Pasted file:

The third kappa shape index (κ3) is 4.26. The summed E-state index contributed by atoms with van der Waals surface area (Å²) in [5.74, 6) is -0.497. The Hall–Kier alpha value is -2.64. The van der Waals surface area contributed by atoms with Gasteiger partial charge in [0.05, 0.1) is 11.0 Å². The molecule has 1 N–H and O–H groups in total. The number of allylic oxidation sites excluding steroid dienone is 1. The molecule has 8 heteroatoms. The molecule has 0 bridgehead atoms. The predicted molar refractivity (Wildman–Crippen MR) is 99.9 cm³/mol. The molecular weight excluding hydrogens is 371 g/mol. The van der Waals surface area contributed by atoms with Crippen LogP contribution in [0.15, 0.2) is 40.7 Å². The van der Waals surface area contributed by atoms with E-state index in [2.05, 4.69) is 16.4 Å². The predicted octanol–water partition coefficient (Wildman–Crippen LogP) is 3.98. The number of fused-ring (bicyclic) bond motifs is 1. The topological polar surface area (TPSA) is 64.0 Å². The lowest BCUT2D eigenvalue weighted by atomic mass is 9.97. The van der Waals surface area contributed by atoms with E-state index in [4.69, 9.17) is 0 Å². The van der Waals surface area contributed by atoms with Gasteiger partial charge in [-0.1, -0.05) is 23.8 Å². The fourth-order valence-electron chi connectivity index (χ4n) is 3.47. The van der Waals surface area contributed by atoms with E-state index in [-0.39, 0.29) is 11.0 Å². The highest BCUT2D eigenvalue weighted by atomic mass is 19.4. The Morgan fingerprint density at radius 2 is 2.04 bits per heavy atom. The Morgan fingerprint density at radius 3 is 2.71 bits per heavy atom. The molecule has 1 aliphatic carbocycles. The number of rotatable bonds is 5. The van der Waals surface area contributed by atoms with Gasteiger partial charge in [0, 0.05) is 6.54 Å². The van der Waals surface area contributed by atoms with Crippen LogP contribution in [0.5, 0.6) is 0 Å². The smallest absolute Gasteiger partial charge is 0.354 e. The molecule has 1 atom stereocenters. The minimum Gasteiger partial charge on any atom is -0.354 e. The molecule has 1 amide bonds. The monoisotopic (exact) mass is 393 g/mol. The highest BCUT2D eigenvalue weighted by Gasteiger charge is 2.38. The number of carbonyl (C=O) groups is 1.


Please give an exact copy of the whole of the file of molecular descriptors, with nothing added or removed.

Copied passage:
The third kappa shape index (κ3) is 4.26. The summed E-state index contributed by atoms with van der Waals surface area (Å²) in [5.74, 6) is -0.497. The Hall–Kier alpha value is -2.64. The van der Waals surface area contributed by atoms with Gasteiger partial charge in [0.05, 0.1) is 11.0 Å². The molecule has 1 N–H and O–H groups in total. The number of allylic oxidation sites excluding steroid dienone is 1. The molecule has 8 heteroatoms. The molecule has 0 bridgehead atoms. The predicted molar refractivity (Wildman–Crippen MR) is 99.9 cm³/mol. The molecular weight excluding hydrogens is 371 g/mol. The van der Waals surface area contributed by atoms with Crippen LogP contribution in [0.15, 0.2) is 40.7 Å². The van der Waals surface area contributed by atoms with E-state index in [2.05, 4.69) is 16.4 Å². The predicted octanol–water partition coefficient (Wildman–Crippen LogP) is 3.98. The number of fused-ring (bicyclic) bond motifs is 1. The topological polar surface area (TPSA) is 64.0 Å². The lowest BCUT2D eigenvalue weighted by atomic mass is 9.97. The van der Waals surface area contributed by atoms with E-state index in [4.69, 9.17) is 0 Å². The van der Waals surface area contributed by atoms with Gasteiger partial charge in [-0.1, -0.05) is 23.8 Å². The fourth-order valence-electron chi connectivity index (χ4n) is 3.47. The van der Waals surface area contributed by atoms with E-state index in [-0.39, 0.29) is 11.0 Å². The highest BCUT2D eigenvalue weighted by atomic mass is 19.4. The Morgan fingerprint density at radius 2 is 2.04 bits per heavy atom. The Morgan fingerprint density at radius 3 is 2.71 bits per heavy atom. The molecule has 1 aliphatic carbocycles. The number of rotatable bonds is 5. The van der Waals surface area contributed by atoms with Gasteiger partial charge in [0, 0.05) is 6.54 Å². The van der Waals surface area contributed by atoms with Crippen LogP contribution in [0.5, 0.6) is 0 Å². The smallest absolute Gasteiger partial charge is 0.354 e. The molecule has 1 atom stereocenters. The minimum Gasteiger partial charge on any atom is -0.354 e. The molecule has 1 amide bonds. The monoisotopic (exact) mass is 393 g/mol. The highest BCUT2D eigenvalue weighted by Gasteiger charge is 2.38. The number of carbonyl (C=O) groups is 1.